NOTED: Just hours after New Jersey Gov. Chris Christie faced the press and questions about his newly revealed Lap-Band surgery he endured some friendly barbs from the New Jersey press corps last night, as well as throwing a few back himself, according to ABC's SHUSHANNAH WALSHE, RICK KLEIN and JOSH MARGOLIN. Christie took the stage introduced as the "comic in chief" and quipped, "So what's new?" He made fun of the press corps that just hours before were drilling him about his surgery, saying, "If these people were only as good reporters as they are singers." Christie responded to the roast, applauding the group for coming up with the song about today's news so quickly. "In 14 hours they come up with a song about my weight. A topic that's never come up before in New Jersey," Christie said with a smile.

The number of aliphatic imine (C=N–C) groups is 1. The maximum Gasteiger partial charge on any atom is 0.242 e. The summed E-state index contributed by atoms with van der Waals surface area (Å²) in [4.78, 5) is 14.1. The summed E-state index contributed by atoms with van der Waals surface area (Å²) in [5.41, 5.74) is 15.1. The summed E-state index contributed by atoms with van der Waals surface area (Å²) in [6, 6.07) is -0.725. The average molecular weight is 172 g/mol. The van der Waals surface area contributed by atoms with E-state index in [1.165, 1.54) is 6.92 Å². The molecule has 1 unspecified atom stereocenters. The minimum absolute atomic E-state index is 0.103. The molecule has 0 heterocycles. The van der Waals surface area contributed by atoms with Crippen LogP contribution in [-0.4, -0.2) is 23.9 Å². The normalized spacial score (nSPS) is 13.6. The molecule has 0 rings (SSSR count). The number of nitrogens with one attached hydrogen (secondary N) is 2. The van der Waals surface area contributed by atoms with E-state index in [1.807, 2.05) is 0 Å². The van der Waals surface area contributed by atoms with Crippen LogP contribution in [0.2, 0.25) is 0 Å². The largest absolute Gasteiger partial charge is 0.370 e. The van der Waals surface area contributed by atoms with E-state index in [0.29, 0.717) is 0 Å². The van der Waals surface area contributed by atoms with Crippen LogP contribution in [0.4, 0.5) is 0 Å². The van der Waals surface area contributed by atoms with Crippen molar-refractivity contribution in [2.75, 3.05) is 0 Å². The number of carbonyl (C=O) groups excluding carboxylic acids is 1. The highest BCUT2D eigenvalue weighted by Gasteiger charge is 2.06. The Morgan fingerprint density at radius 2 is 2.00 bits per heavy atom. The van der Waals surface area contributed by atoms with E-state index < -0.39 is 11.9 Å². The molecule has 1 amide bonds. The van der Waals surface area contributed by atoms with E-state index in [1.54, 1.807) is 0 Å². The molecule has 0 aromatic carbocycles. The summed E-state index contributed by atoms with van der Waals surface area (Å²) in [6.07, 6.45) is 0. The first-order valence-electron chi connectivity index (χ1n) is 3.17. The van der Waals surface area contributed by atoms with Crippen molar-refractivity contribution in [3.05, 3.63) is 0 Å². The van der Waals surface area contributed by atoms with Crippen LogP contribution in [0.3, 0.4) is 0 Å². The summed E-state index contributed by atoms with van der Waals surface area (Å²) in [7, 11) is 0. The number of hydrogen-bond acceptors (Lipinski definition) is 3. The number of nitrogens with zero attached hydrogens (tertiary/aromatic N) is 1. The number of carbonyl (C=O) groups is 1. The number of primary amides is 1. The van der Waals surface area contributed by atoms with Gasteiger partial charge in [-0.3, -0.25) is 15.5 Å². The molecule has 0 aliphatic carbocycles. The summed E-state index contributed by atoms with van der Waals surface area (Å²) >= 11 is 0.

GAY-RIGHTS BACKERS SEE PROGRESS ONE YEAR SINCE PRESIDENT OBAMA BACKED GAY MARRIAGE. A year ago this week, President Obama folded himself into a chair in the White House Cabinet Room to make an announcement that had no impact on federal law or policy - but one that was filled with emotional meaning for the president and many of his strongest supporters. "I've just concluded that for me personally, it is important for me to go ahead and affirm that I think same-sex couples should be able to get married," the president told ABC News' Robin Roberts in an interview last May 9. A year later, ABC's RICK KLEIN notes, the politics of the issue have flipped almost completely, to the point where supporters of same-sex marriage are playing offense, not defense. Beyond the electoral battlefield, the president's decision ushered in a year of lightning-fast movement on gay rights, with the impact felt in realms including the Boy Scouts, professional sports, and the Supreme Court. "It, quite simply, changed everything," said Richard Socarides, a former Clinton White House senior adviser who had been critical of Obama's hesitancy on gay-rights issues. "So much is dramatically different just a year later. It really shows the power of the presidency and the power of a presidential endorsement, especially in the very personal and moving way that this president did it." Last fall, statewide ballot measures for the first time legalized gay marriage, with four states moving in unison on one day. Eleven states now allow gay marriage, with Rhode Island joining the list last week and Delaware coming on Tuesday. A handful more are shifting quickly in that direction. Nearly six in 10 Americans now believe gay marriage should be legal, a boost of 26 points inside a decade, according to a recent ABC News/Washington Post poll.